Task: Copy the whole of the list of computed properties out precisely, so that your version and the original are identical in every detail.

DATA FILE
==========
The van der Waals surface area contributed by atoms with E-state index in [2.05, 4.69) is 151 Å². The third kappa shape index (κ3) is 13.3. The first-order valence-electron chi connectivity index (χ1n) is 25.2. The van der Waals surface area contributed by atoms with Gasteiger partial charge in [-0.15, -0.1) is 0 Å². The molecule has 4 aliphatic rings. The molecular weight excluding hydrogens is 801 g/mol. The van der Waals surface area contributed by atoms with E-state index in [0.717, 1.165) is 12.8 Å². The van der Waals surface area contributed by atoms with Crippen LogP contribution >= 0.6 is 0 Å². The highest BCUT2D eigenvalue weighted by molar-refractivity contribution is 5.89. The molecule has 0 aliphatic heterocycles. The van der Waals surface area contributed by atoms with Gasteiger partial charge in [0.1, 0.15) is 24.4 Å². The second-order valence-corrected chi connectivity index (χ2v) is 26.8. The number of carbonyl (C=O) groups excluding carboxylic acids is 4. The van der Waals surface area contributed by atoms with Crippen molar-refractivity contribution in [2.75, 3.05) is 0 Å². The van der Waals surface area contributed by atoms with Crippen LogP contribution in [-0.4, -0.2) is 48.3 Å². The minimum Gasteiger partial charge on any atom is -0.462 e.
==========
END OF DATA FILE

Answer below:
The van der Waals surface area contributed by atoms with E-state index in [2.05, 4.69) is 151 Å². The third kappa shape index (κ3) is 13.3. The first-order valence-electron chi connectivity index (χ1n) is 25.2. The van der Waals surface area contributed by atoms with Gasteiger partial charge in [-0.15, -0.1) is 0 Å². The molecule has 4 aliphatic rings. The molecular weight excluding hydrogens is 801 g/mol. The van der Waals surface area contributed by atoms with E-state index in [0.717, 1.165) is 12.8 Å². The van der Waals surface area contributed by atoms with Crippen LogP contribution >= 0.6 is 0 Å². The highest BCUT2D eigenvalue weighted by molar-refractivity contribution is 5.89. The molecule has 0 aliphatic heterocycles. The van der Waals surface area contributed by atoms with Gasteiger partial charge in [0.1, 0.15) is 24.4 Å². The second-order valence-corrected chi connectivity index (χ2v) is 26.8. The number of carbonyl (C=O) groups excluding carboxylic acids is 4. The van der Waals surface area contributed by atoms with Crippen molar-refractivity contribution in [2.75, 3.05) is 0 Å². The van der Waals surface area contributed by atoms with Crippen LogP contribution in [-0.4, -0.2) is 48.3 Å². The minimum Gasteiger partial charge on any atom is -0.462 e.